The Impact of Maintenance Operations On Supply Chain Management

CONTRIBUTION BY Bryan Christiansen – founder and CEO at Limble CMMS

We all know how delays in any part of the supply chain can cause significant problems and incur additional delays among the rest of the supply chain.

One thing that is often overlooked but plays a major role in keeping the supply chain from crumbling down is maintenance management. In one way or another, you can connect maintenance activities with every stop in your supply chain.

Be it transportation, production, or storage, a failure of one maintenance team can be felt throughout the supply chain. In that light, let’s explore this idea into more detail.


Be it moving raw materials to a warehouse or moving finished product to the consumer, transportation is an essential part of every supply chain.

For this part of the chain to work without any hiccups there are a lot of maintenance work that must be done behind the scene.

First, if you want to deliver materials/goods to a designated place and on time, your mode of transportation has to be able to endure the route without a critical failure. This is the part where you hope that ship, train, aircraft, and fleet maintenance managers have done their part of the job to ensure a successfully delivery.

Secondly, it is not rare that certain materials/products have to be transported in special conditions. Refrigeration is the most obvious example. According to an article from Food Processing on the Net:

Freezing food extends shelf life and prevents deterioration of flavor, texture, color and vitamin content. Freezing rapidly after harvest retains vitamin C levels in vegetables and provides consumers with high quality safe products. Refrigeration is key to improvements in the supply chain to meet consumer demand for a wide selection of fresh, nutrient rich produce with a longer life.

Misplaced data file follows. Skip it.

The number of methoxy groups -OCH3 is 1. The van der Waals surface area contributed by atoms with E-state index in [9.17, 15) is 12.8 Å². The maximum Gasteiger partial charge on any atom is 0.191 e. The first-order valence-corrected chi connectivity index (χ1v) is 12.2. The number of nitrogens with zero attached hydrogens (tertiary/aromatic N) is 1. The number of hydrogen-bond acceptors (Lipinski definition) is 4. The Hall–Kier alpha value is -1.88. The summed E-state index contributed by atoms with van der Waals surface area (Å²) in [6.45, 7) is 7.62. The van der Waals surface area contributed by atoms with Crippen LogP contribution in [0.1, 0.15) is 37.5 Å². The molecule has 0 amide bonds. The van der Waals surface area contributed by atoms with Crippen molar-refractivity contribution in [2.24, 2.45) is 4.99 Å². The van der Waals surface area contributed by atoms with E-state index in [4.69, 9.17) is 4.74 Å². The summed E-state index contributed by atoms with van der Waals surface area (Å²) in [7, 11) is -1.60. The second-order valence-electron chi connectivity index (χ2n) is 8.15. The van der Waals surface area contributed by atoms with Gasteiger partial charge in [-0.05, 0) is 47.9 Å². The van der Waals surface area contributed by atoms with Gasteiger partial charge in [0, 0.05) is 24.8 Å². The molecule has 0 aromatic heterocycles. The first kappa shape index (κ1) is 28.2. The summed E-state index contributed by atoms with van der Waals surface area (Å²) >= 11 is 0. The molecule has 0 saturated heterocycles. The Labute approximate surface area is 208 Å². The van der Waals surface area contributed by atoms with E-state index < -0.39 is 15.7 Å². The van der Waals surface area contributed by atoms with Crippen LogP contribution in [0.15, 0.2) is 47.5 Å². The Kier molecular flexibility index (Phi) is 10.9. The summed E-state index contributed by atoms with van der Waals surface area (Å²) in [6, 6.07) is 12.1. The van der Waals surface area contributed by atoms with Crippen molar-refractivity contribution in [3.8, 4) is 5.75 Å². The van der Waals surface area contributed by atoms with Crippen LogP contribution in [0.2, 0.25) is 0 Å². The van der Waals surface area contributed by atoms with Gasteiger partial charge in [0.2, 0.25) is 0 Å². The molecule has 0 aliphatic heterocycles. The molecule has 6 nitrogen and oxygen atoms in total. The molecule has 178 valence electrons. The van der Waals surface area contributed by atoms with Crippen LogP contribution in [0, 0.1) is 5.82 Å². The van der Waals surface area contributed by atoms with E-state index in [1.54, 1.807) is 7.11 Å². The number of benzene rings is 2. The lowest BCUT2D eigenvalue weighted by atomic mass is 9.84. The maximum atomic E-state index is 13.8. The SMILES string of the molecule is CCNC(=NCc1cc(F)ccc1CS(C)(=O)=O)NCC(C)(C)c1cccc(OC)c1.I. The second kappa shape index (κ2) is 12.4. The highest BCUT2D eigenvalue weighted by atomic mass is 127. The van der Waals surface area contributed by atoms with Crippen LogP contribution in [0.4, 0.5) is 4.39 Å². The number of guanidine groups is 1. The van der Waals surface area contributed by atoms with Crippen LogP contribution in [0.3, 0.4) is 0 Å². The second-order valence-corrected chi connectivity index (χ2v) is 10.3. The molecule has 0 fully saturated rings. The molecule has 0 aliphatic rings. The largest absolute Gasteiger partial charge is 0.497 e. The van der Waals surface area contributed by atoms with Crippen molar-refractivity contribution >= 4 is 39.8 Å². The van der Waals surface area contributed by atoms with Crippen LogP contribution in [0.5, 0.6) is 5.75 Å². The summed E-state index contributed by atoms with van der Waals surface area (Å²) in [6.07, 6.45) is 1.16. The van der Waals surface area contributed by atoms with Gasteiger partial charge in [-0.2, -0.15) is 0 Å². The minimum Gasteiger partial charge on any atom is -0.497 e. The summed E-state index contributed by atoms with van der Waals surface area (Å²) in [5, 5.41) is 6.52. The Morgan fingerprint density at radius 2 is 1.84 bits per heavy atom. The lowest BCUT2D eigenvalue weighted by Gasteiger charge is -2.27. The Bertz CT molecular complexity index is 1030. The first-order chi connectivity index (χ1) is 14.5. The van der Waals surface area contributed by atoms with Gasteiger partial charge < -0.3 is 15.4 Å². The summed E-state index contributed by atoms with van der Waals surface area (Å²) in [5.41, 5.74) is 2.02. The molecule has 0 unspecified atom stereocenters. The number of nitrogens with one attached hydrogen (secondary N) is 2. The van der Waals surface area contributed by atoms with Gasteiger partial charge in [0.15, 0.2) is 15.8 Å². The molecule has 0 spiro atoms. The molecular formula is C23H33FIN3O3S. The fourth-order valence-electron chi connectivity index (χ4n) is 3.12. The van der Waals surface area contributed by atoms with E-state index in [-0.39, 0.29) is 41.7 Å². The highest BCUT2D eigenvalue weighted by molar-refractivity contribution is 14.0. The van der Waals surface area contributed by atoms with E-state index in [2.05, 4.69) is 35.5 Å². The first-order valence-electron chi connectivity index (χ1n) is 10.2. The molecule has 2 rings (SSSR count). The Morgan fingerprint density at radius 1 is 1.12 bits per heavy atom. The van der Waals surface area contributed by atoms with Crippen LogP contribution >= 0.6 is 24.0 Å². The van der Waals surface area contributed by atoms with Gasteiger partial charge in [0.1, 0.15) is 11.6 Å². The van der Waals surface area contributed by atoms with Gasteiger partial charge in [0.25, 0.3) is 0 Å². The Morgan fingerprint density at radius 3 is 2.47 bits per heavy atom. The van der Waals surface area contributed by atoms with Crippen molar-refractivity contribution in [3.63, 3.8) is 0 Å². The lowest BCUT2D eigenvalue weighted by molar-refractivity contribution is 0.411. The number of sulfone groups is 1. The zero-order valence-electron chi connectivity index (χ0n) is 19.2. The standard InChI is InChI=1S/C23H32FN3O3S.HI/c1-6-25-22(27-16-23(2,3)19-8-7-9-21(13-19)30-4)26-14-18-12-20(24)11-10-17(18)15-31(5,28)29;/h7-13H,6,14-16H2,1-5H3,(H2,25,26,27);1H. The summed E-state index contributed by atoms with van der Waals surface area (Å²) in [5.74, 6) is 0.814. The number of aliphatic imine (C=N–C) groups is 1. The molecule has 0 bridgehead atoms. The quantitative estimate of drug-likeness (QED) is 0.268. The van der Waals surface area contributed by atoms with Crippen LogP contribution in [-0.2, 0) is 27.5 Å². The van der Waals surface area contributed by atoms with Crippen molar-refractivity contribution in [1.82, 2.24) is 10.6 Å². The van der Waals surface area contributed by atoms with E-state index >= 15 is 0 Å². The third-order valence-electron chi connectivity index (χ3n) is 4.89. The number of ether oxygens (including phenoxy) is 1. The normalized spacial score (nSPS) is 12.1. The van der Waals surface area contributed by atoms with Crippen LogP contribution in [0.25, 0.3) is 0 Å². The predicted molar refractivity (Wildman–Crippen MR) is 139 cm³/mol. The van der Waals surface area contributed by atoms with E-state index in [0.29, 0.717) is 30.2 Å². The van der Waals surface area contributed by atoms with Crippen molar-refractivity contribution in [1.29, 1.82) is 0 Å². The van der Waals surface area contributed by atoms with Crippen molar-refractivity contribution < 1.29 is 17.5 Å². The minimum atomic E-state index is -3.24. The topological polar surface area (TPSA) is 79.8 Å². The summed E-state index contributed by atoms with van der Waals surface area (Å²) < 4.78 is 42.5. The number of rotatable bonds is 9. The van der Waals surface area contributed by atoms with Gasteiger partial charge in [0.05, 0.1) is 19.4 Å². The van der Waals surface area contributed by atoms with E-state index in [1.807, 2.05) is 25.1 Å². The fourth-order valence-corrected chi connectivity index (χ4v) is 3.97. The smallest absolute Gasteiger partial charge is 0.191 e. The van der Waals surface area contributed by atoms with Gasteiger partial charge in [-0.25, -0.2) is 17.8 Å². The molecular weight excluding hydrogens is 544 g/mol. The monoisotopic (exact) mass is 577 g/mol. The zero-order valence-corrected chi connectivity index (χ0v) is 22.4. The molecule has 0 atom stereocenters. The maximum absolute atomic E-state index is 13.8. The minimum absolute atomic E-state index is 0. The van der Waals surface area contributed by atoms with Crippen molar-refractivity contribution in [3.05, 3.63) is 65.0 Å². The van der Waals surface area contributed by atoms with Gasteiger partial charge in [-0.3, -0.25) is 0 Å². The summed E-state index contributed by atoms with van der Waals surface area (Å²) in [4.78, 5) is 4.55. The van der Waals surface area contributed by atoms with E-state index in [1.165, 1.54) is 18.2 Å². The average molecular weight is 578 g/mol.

It is not hard to see how things like refrigerators also have to be regularly maintained as their failure can ruin the order and cause significant delays in your supply chain.


If there is a stage in the supply chain where maintenance gets the recognition it deserves, it is on the production floors of most operating plants.

There are two major philosophies that are used in maintenance management. A reactive approach where you wait for something to break until you fix it or replace it, and a multitude of proactive approaches that focus on predicting failures and doing preventive maintenance work.

As you can imagine, a proactive approach should be a go-to option for any plant that want to minimize the chance of becoming the cause of the delay because of unscheduled asset downtime.

Having that in mind, maintenance managers are slowly but steadily turning to proactive maintenance. More ambitious organizations might try to implement total productive maintenanceto minimize unexpected downtimes, while an average facility will most often satisfy with implementing preventive maintenance strategy.

Warehousing and Storage

At some point in the supply chain, be it materials or finished products, something will most likely have to spend a night or two safely stored in a warehouse.

However, for everything to be stored safely, there are a few conditions that must be met:
(1) machinery like forklifts have to be in a decent operating condition;
(2) warehouse itself has to be maintained properly (while it might seem trivial, things like broken lightbulbs, slippery floor, unstable shelfs…can all lead to the damage of stored goods;
(3) again, refrigerators and similar purpose items need to operate properly

While you might not think about it often, every asset and every item that was ever a part of your supply chain has, at some point, been under the care of some maintenance technician.

Reaching Customers

Even when your product reaches the store, the role of maintenance doesn’t disappear. The responsibility just transfers to the facility manager of that store. To actually put the products in the customer’s hands, the store needs to operate in normal conditions.

If the store is closed because you have a leaking pipe or a broken roof, the chain won’t be able to be closed. While that might happen rarely, it is often something that could have been prevented and avoided. Additionally, if the store isn’t maintained properly, there are a plethora of other problem that can ensue.

All of this becomes even more important if the product has to be kept under certain conditions (temperature/light/humidity…). Luckily, maintaining a store is far less demanding than maintaining a production line so, even if you don’t experience these problems first-hand, keep in mind that the problems don’t prevent themselves and that someone works behind the scene to keep everything running smoothly.

The Importance of Maintenance

As you can see, maintenance is connected to every single step of the supply chain. While different industries will have varying maintenance needs, it is interesting to see how crucial good maintenance is in keeping a healthy supply chain.